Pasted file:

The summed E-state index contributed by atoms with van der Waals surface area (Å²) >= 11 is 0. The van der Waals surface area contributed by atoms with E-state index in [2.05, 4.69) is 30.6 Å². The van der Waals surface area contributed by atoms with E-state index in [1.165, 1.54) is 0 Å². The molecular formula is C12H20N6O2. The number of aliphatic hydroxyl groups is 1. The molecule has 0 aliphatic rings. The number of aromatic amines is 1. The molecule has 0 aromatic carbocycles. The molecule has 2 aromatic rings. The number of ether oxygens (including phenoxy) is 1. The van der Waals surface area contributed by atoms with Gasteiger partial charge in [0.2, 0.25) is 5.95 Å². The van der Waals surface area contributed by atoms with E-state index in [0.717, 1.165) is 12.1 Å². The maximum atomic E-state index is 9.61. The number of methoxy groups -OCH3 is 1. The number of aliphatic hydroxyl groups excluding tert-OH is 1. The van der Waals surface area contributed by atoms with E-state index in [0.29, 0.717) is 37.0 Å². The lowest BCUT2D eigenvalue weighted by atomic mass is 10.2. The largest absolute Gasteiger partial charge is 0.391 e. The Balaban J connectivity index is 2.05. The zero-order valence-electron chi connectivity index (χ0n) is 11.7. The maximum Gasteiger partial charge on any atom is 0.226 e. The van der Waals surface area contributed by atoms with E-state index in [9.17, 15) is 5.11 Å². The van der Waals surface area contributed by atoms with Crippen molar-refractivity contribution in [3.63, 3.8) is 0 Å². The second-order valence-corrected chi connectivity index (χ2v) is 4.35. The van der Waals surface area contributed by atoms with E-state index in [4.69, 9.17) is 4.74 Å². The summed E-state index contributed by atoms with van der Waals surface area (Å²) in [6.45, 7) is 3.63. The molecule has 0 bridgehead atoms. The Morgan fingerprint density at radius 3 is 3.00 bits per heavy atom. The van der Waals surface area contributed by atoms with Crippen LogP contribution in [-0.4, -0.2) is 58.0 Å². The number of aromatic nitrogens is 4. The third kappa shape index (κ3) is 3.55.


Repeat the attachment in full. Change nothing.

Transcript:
The summed E-state index contributed by atoms with van der Waals surface area (Å²) >= 11 is 0. The van der Waals surface area contributed by atoms with E-state index in [2.05, 4.69) is 30.6 Å². The van der Waals surface area contributed by atoms with E-state index in [1.165, 1.54) is 0 Å². The molecular formula is C12H20N6O2. The number of aliphatic hydroxyl groups is 1. The molecule has 0 aliphatic rings. The number of aromatic amines is 1. The molecule has 0 aromatic carbocycles. The molecule has 2 aromatic rings. The number of ether oxygens (including phenoxy) is 1. The van der Waals surface area contributed by atoms with Gasteiger partial charge in [0.2, 0.25) is 5.95 Å². The van der Waals surface area contributed by atoms with E-state index in [0.717, 1.165) is 12.1 Å². The maximum atomic E-state index is 9.61. The number of methoxy groups -OCH3 is 1. The number of aliphatic hydroxyl groups excluding tert-OH is 1. The van der Waals surface area contributed by atoms with E-state index in [0.29, 0.717) is 37.0 Å². The lowest BCUT2D eigenvalue weighted by atomic mass is 10.2. The largest absolute Gasteiger partial charge is 0.391 e. The Balaban J connectivity index is 2.05. The zero-order valence-electron chi connectivity index (χ0n) is 11.7. The maximum Gasteiger partial charge on any atom is 0.226 e. The van der Waals surface area contributed by atoms with E-state index in [9.17, 15) is 5.11 Å². The van der Waals surface area contributed by atoms with Crippen molar-refractivity contribution in [3.63, 3.8) is 0 Å². The second-order valence-corrected chi connectivity index (χ2v) is 4.35. The van der Waals surface area contributed by atoms with E-state index in [4.69, 9.17) is 4.74 Å². The summed E-state index contributed by atoms with van der Waals surface area (Å²) in [6.45, 7) is 3.63. The molecule has 0 bridgehead atoms. The Morgan fingerprint density at radius 3 is 3.00 bits per heavy atom. The van der Waals surface area contributed by atoms with Crippen LogP contribution in [-0.4, -0.2) is 58.0 Å². The number of aromatic nitrogens is 4. The third kappa shape index (κ3) is 3.55.